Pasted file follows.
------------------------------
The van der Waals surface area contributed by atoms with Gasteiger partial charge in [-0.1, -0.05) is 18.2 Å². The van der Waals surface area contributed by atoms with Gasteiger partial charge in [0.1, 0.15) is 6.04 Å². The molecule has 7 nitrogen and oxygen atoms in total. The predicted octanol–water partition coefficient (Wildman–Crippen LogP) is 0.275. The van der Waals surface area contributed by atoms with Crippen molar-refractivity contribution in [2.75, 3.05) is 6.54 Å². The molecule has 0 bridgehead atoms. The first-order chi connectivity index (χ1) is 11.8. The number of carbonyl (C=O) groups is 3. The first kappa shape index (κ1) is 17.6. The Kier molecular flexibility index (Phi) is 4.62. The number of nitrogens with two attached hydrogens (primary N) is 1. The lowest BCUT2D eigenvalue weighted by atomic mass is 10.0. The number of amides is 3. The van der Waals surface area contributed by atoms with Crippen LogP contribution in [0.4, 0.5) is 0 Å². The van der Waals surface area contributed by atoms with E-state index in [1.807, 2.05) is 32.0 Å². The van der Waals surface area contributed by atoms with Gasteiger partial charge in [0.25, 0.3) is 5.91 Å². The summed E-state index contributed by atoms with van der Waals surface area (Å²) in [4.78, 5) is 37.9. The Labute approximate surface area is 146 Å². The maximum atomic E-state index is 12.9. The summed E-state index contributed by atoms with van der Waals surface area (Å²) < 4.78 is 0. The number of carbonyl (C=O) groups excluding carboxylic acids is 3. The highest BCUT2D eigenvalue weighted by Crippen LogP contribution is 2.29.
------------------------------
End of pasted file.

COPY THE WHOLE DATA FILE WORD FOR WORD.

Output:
The van der Waals surface area contributed by atoms with Gasteiger partial charge in [-0.1, -0.05) is 18.2 Å². The van der Waals surface area contributed by atoms with Gasteiger partial charge in [0.1, 0.15) is 6.04 Å². The molecule has 7 nitrogen and oxygen atoms in total. The predicted octanol–water partition coefficient (Wildman–Crippen LogP) is 0.275. The van der Waals surface area contributed by atoms with Crippen molar-refractivity contribution in [2.75, 3.05) is 6.54 Å². The molecule has 0 bridgehead atoms. The first-order chi connectivity index (χ1) is 11.8. The number of carbonyl (C=O) groups is 3. The first kappa shape index (κ1) is 17.6. The Kier molecular flexibility index (Phi) is 4.62. The number of nitrogens with two attached hydrogens (primary N) is 1. The lowest BCUT2D eigenvalue weighted by atomic mass is 10.0. The number of amides is 3. The van der Waals surface area contributed by atoms with Crippen LogP contribution in [0.4, 0.5) is 0 Å². The van der Waals surface area contributed by atoms with E-state index in [1.807, 2.05) is 32.0 Å². The van der Waals surface area contributed by atoms with Gasteiger partial charge in [0.25, 0.3) is 5.91 Å². The summed E-state index contributed by atoms with van der Waals surface area (Å²) in [4.78, 5) is 37.9. The Labute approximate surface area is 146 Å². The maximum atomic E-state index is 12.9. The summed E-state index contributed by atoms with van der Waals surface area (Å²) < 4.78 is 0. The number of carbonyl (C=O) groups excluding carboxylic acids is 3. The highest BCUT2D eigenvalue weighted by Crippen LogP contribution is 2.29.